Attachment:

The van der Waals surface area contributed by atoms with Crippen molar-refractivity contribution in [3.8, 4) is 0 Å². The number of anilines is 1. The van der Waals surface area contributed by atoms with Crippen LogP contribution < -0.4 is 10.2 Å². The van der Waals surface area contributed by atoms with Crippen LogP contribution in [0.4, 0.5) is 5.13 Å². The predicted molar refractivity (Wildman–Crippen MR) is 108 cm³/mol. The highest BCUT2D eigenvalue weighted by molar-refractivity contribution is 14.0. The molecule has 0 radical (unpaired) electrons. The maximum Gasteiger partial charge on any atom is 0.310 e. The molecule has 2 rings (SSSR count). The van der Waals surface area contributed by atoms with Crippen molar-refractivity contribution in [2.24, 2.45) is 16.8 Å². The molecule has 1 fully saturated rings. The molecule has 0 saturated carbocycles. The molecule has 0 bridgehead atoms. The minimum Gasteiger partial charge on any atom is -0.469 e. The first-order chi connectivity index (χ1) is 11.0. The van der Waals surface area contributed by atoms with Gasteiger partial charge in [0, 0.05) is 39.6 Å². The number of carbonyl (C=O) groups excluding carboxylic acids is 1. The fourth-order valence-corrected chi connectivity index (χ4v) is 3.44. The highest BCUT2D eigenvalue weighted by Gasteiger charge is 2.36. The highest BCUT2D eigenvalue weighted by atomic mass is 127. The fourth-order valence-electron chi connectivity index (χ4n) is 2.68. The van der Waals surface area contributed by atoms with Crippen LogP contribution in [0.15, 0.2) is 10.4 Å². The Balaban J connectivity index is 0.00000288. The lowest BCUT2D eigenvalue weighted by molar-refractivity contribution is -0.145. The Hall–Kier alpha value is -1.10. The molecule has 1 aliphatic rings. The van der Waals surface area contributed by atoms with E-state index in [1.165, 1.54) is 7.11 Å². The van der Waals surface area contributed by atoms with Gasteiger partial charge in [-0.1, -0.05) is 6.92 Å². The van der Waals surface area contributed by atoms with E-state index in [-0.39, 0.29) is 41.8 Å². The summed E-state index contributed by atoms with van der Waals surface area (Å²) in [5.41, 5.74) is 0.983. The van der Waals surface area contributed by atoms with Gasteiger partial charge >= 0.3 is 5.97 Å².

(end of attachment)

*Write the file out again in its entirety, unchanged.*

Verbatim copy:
The van der Waals surface area contributed by atoms with Crippen molar-refractivity contribution in [3.8, 4) is 0 Å². The number of anilines is 1. The van der Waals surface area contributed by atoms with Crippen LogP contribution < -0.4 is 10.2 Å². The van der Waals surface area contributed by atoms with Crippen LogP contribution in [0.4, 0.5) is 5.13 Å². The predicted molar refractivity (Wildman–Crippen MR) is 108 cm³/mol. The highest BCUT2D eigenvalue weighted by molar-refractivity contribution is 14.0. The molecule has 0 radical (unpaired) electrons. The maximum Gasteiger partial charge on any atom is 0.310 e. The molecule has 2 rings (SSSR count). The van der Waals surface area contributed by atoms with Crippen molar-refractivity contribution in [2.24, 2.45) is 16.8 Å². The molecule has 1 fully saturated rings. The molecule has 0 saturated carbocycles. The molecule has 0 bridgehead atoms. The minimum Gasteiger partial charge on any atom is -0.469 e. The first-order chi connectivity index (χ1) is 11.0. The van der Waals surface area contributed by atoms with Gasteiger partial charge in [0, 0.05) is 39.6 Å². The number of carbonyl (C=O) groups excluding carboxylic acids is 1. The fourth-order valence-corrected chi connectivity index (χ4v) is 3.44. The highest BCUT2D eigenvalue weighted by Gasteiger charge is 2.36. The highest BCUT2D eigenvalue weighted by atomic mass is 127. The fourth-order valence-electron chi connectivity index (χ4n) is 2.68. The van der Waals surface area contributed by atoms with Crippen LogP contribution in [0.15, 0.2) is 10.4 Å². The Balaban J connectivity index is 0.00000288. The lowest BCUT2D eigenvalue weighted by molar-refractivity contribution is -0.145. The Hall–Kier alpha value is -1.10. The molecule has 1 aliphatic rings. The van der Waals surface area contributed by atoms with E-state index in [1.165, 1.54) is 7.11 Å². The van der Waals surface area contributed by atoms with Gasteiger partial charge in [-0.1, -0.05) is 6.92 Å². The van der Waals surface area contributed by atoms with E-state index in [-0.39, 0.29) is 41.8 Å². The summed E-state index contributed by atoms with van der Waals surface area (Å²) in [5.41, 5.74) is 0.983. The van der Waals surface area contributed by atoms with Gasteiger partial charge >= 0.3 is 5.97 Å².